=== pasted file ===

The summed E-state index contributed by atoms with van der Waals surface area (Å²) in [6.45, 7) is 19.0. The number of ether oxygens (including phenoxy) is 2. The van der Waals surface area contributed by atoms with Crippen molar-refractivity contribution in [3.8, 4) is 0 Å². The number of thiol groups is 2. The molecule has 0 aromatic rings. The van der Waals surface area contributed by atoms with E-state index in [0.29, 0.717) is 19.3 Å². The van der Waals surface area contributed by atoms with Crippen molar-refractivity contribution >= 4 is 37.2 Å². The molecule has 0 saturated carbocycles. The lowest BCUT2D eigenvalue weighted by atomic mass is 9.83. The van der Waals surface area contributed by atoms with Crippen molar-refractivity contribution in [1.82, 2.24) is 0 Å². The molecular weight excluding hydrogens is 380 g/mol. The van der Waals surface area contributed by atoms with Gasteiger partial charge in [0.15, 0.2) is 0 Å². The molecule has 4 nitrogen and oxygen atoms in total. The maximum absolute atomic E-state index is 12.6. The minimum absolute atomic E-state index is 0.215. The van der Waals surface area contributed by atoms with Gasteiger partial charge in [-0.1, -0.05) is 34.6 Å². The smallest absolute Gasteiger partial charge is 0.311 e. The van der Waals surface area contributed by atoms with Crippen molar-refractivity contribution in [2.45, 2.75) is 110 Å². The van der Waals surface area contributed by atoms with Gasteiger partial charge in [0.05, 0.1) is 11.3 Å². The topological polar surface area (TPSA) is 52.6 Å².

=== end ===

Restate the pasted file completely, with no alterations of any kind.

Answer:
The summed E-state index contributed by atoms with van der Waals surface area (Å²) in [6.45, 7) is 19.0. The number of ether oxygens (including phenoxy) is 2. The van der Waals surface area contributed by atoms with Crippen molar-refractivity contribution in [3.8, 4) is 0 Å². The number of thiol groups is 2. The molecule has 0 aromatic rings. The van der Waals surface area contributed by atoms with E-state index in [0.29, 0.717) is 19.3 Å². The van der Waals surface area contributed by atoms with Crippen molar-refractivity contribution >= 4 is 37.2 Å². The molecule has 0 saturated carbocycles. The lowest BCUT2D eigenvalue weighted by atomic mass is 9.83. The van der Waals surface area contributed by atoms with Crippen molar-refractivity contribution in [1.82, 2.24) is 0 Å². The molecular weight excluding hydrogens is 380 g/mol. The van der Waals surface area contributed by atoms with Gasteiger partial charge in [0.15, 0.2) is 0 Å². The molecule has 4 nitrogen and oxygen atoms in total. The maximum absolute atomic E-state index is 12.6. The minimum absolute atomic E-state index is 0.215. The van der Waals surface area contributed by atoms with Gasteiger partial charge in [-0.1, -0.05) is 34.6 Å². The smallest absolute Gasteiger partial charge is 0.311 e. The van der Waals surface area contributed by atoms with Crippen molar-refractivity contribution in [2.45, 2.75) is 110 Å². The van der Waals surface area contributed by atoms with Gasteiger partial charge in [0.05, 0.1) is 11.3 Å². The topological polar surface area (TPSA) is 52.6 Å².